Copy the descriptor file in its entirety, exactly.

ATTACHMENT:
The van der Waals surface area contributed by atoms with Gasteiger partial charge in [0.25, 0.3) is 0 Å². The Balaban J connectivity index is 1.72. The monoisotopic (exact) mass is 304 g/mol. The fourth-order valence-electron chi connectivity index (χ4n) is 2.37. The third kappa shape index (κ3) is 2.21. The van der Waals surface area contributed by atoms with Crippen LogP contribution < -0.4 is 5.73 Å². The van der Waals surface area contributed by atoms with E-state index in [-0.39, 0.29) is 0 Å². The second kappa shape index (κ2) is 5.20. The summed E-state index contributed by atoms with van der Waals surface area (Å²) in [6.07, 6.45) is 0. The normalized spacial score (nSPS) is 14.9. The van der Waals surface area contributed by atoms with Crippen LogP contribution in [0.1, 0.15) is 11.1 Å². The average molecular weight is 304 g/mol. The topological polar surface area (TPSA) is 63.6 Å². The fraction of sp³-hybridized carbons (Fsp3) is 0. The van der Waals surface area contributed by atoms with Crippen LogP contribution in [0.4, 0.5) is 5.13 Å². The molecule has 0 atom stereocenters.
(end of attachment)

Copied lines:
The van der Waals surface area contributed by atoms with Gasteiger partial charge in [0.25, 0.3) is 0 Å². The Balaban J connectivity index is 1.72. The monoisotopic (exact) mass is 304 g/mol. The fourth-order valence-electron chi connectivity index (χ4n) is 2.37. The third kappa shape index (κ3) is 2.21. The van der Waals surface area contributed by atoms with Crippen LogP contribution < -0.4 is 5.73 Å². The van der Waals surface area contributed by atoms with E-state index in [-0.39, 0.29) is 0 Å². The second kappa shape index (κ2) is 5.20. The summed E-state index contributed by atoms with van der Waals surface area (Å²) in [6.07, 6.45) is 0. The normalized spacial score (nSPS) is 14.9. The van der Waals surface area contributed by atoms with Crippen LogP contribution in [0.1, 0.15) is 11.1 Å². The average molecular weight is 304 g/mol. The topological polar surface area (TPSA) is 63.6 Å². The fraction of sp³-hybridized carbons (Fsp3) is 0. The van der Waals surface area contributed by atoms with Crippen LogP contribution in [0.4, 0.5) is 5.13 Å². The molecule has 0 atom stereocenters.